As we reach the end of another year and look forward to the next, it's useful to take inventory. What did we accomplish? What did we fail to accomplish? What mistakes did we make? How did we correct those mistakes?
December is a good time to audit, edit, simplify—and celebrate. This year-end edition of MH&L is dedicated to all of those things—especially that last one. Our annual Innovation Awards recognize companies whose improvement stories have appeared in our pages in the past year and impressed our Editorial Advisory Board with their successes on several levels. Simplicity, customer-focus, labor savings and technology application are among the aspects of innovation we're celebrating the most among this year's winners. Congratulations to GE Aviation, Silver Eagle Distributors, Goya Foods and Urban Outfitters for measuring up on all those counts. We're revisiting those stories that inspired us so you can share in our recognition of their excellence.
Then, to get you started on your list of 2015 MAKE, STORE, MOVE and COMPETE resolutions, our features in those categories will help you focus on getting leaner, safer, better informed and more organized. By working on such improvements we'll be ready for the opportunities that lay ahead. I'm not just speaking in the "royal we," either. I'm right there with you in that resolve to take on new challenges. In fact it leads me to make this bittersweet announcement:
This is my last issue as editor of MH&L.
Just when I thought I was too old to take my career in a new direction, an opportunity presented itself recently and I decided to welcome it into my life. The good news for me is that I won't be leaving the topic of material handling entirely. That's impossible. If you're going to be writing about industrial processes, you'll be writing about the circulatory system of those processes and that happens to be called material handling and logistics. I'll just be doing that on the corporate side rather than the business media side.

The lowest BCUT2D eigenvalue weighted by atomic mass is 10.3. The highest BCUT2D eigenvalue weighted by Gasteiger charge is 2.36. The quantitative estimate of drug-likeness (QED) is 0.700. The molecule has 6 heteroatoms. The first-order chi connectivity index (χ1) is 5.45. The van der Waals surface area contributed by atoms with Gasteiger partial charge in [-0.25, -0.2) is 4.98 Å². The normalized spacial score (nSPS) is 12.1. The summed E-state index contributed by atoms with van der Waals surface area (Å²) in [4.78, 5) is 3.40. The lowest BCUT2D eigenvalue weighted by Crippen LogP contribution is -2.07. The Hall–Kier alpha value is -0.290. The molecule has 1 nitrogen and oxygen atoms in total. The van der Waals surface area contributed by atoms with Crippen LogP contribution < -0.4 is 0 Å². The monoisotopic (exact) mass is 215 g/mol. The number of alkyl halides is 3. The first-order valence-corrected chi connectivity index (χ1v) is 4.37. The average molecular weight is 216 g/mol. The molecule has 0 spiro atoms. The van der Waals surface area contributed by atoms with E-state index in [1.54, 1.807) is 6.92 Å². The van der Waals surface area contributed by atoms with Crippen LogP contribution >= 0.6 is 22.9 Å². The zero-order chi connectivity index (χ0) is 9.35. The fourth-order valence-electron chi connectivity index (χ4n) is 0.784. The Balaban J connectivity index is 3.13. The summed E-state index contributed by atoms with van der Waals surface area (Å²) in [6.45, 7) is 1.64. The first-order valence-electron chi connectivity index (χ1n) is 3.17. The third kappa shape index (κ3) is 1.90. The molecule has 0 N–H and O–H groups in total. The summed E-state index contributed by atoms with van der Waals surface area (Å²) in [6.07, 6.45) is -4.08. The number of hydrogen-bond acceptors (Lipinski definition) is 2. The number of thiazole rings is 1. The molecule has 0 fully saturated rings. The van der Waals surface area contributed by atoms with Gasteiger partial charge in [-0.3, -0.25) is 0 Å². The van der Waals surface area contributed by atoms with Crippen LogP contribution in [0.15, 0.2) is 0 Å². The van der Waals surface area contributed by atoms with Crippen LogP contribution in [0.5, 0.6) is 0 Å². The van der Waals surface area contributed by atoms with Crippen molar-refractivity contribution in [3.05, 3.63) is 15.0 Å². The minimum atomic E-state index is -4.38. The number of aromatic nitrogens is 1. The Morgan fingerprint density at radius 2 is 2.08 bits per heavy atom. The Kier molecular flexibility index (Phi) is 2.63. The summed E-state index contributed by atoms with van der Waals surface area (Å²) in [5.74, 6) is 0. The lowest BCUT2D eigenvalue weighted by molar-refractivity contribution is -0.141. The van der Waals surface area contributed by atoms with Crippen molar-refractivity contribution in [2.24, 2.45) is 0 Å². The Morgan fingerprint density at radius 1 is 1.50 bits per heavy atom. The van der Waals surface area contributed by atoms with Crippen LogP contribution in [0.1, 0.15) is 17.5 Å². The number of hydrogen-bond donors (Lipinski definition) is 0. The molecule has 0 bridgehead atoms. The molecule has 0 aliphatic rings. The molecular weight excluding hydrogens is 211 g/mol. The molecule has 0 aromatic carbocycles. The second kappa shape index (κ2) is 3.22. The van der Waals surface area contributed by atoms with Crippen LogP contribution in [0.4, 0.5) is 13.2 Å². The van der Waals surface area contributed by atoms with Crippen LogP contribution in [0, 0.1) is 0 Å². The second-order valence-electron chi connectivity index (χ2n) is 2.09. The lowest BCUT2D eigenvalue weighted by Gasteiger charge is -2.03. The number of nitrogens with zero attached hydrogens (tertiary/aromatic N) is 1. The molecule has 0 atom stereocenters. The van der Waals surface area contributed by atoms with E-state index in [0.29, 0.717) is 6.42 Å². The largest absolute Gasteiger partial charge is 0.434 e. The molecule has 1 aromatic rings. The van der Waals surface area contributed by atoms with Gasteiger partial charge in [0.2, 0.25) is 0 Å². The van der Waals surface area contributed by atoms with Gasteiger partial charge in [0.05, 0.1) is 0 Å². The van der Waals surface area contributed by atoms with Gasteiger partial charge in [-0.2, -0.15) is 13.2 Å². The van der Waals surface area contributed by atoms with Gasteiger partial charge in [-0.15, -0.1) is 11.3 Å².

Before leaving this page of my career, however, I want to acknowledge the people who brought me to it in the first place—and the second and third places as well.
In the first place was the late, great Bernie Knill, the editor of this magazine when it was Material Handling Engineering from the late 1950s to the dawn of this millennium. Bernie introduced me to this art and science called material handling in 1980 and taught me everything I know about selecting and covering stories that are important to our readers. Over the years those stories have included powered industrial truck operator training, occupational safety education and regulatory risk management.
The second person I'd like to acknowledge for my material handling & logistics education is Perry Trunick. He brought me back to these disciplines after my leaving the field for a while to pursue other opportunities. Perry was editor of Transportation & Distribution at the time and he hired me as a senior editor of that pub. Perry broadened my horizons beyond the four walls of factories and warehouses and taught me to respect the awesome responsibility that comes with being a supply chain manager. The experience I gained under his watch gave me a fighting chance to succeed Bernie as editor of MHE in 2000 and to make a go of running its successor, Material Handling Management.
Opportunity knocked for me five years later and I left to follow it yet again for another five years until mentor number three called me back home—this time to manage the transition from MHM to MH&L. Long-time colleague Dave Blanchard, this magazine's editorial director and a key member of IndustryWeek's editorial staff, brought me in to do for MH&L what Bernie and Perry did for me: break material handling out of its silos and let it flow where it needed to go: out into the world of supply chain management.
Now that Dave and I have been at the controls of MH&L's online and in-print presence for almost five years now, I've decided to give Dave the wheel so I can take my career in a new direction. And though I may be moving on to another industry, I'll continue to draw from the experience of working with Bernie, Perry and Dave over these many years. Their enlightenment has influenced not only the MH&L brand, but who I am as a professional and as a human being. And I'm confident you will continue to enjoy their influence as you follow MH&L into a new era.